Recently I watched a good video by Mark Brown about the Last Guardian. He analyzes how the game communicates story through gameplay and he looks at one specific moment in the game. If you don’t mind mild spoilers on the Last Guardian then go check out the video, it’s pretty good.
This got me to thinking about other moments in games when story is being told through narrative.
Of relevance is an older post I made about Riven and how it manages to merge narrative and gameplay so that they are one and the same. The image at the top of the post is also for Riven, but there’s no storytelling going on there. I just like that view.
The Necromancer was always my favorite class in Diablo 2, and one of the things that always struck me was how unique he was compared to all the other characters. His entire design paradigm was completely different. This uniqueness changed slightly in the expansion with the arrival of the Assassin and the Druid, but this is primarily because those two classes cribbed some of their design from the Necromancer.
(I analyzed the unique and intriguing design of the Necromancer in a post long ago, but that analysis was obfuscated by me also trying to do other weird gonzo, humor things; in early posts on this blog I did a lot of experimental things that didn’t pan out.)
This has also been on my mind recently because I am designing a coop dungeon crawler board game and some of the character classes are inspired by my revelations about D2’s Necromancer design.
So, let’s get into what makes the D2 Necromancer so unique and different from the rest of the D2 classes (I’m not really going to talk about Diablo 3 at all, fyi).
Replaying the original Diablo recently reminding me of a little (or should I say, big) aspect that was never duplicated with as much success in the sequels.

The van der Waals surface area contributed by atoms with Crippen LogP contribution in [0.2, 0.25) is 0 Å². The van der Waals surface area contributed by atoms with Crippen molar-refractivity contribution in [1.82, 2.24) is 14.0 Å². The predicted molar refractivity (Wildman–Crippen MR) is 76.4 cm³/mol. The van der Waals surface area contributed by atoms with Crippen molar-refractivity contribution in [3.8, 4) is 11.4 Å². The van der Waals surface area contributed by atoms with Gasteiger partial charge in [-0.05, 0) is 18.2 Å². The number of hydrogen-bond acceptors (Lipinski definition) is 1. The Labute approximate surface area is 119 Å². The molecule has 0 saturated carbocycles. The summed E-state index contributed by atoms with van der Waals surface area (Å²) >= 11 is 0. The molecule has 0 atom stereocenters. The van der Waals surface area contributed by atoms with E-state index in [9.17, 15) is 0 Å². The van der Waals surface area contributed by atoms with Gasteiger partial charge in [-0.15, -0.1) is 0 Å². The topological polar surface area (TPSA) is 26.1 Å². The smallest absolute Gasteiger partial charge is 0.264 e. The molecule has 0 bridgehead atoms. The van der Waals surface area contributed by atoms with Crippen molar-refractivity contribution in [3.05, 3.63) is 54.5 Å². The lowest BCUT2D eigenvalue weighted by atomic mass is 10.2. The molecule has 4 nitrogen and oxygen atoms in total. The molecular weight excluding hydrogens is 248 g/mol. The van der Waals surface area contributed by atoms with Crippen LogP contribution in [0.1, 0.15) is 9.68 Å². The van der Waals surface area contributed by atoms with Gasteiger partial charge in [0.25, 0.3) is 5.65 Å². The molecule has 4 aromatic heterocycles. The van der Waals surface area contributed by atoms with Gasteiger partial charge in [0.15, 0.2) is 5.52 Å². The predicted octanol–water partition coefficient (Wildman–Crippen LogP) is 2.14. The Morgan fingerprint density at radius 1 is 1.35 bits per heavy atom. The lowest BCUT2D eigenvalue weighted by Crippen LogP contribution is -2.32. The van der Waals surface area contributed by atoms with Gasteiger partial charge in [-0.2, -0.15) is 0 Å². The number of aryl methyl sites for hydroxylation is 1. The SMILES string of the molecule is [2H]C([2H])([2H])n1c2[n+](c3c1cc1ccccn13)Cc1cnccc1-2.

I’m talking of course about the boobs.
Players who managed to reach the deepest levels of Diablo were given a break from the sight of skeletons and goatmen, and were rewarded with the welcoming view of the Succubi and their massive, swinging breasts.
In order to achieve this level of breast fidelity Blizzard North had to use the third party proprietary software known as TittyTech™.
I think that the height of game design lies in the designers ability to give the player the freedom to choose how he approaches the game, and nevertheless the player still gets a specific and intended experience.
There’s a moment of perfect game design in Diablo (by Blizzard North), and it is has to do with the Butcher.
When you first start playing Diablo, you’re almost guaranteed to get the Butcher Quest. It’s your first quest and it’s your first boss battle.
The Butcher’s room is unique. And when the players first encounter it they can immediately tell that there’s something special and foreboding about this room. The room is on the second floor (very early in the game) and its isolation, design, and bloody, gory props are completely different than anything the players encountered so far.
They’re almost guaranteed to make the connection between this room and the Butcher Quest. They know what they will encounter behind the door to this gut strewn place.
Already this is pretty good game design. But this is where the design of this boss battle becomes ingenious:
At this point, there is no possible way that players can beat the Butcher.
I recently was thinking about the original Diablo, which is still my favorite of the Diablos next to Diablo Cody and El Diablo, the Mexican Satan. But in terms of the video game series begun by Blizzard North (and later watered down by Blizzard Blizzard), D1 was a weirder, more interesting, and grittier game. It was definitely more Rogue-like than its successors, and while it had some rough edges, those rough edges gave it more character.
One thing in particular sums up what I like about the original Diablo and how Blizzard’s design principles changed over time.
Unique items were absolutely bonkers.
I opened the manila envelope. I read through the files. The picture they painted was a panorama of how the Sublime Society tried to influence the development of Diablo 3 so it would include an Archivist mini-class.
At the top of the stack of papers was the start of it all, a hand written memo:
The Archivist should be able to:
1) Read books
A memo dated a few weeks later elaborated:
The Archivist should be able to:
1) Read books
2) Put books on shelves
3) Know things
I nodded my head. This all made sense so far; those are all things an archivist should be able to do.
A few days later I met with Hermit Crab. He was supposed to be a member of the Sublime Society and he promised to give me more information about the two secret factions that were battling over the dominant trends in the game industry.
We met in a multistory parking garage. Hermit Crab called me to a corner where he was hidden among shadows. He was wearing a longcoat, with a hat pulled over his eyes. He had a stuffed manila envelope tucked under one arm.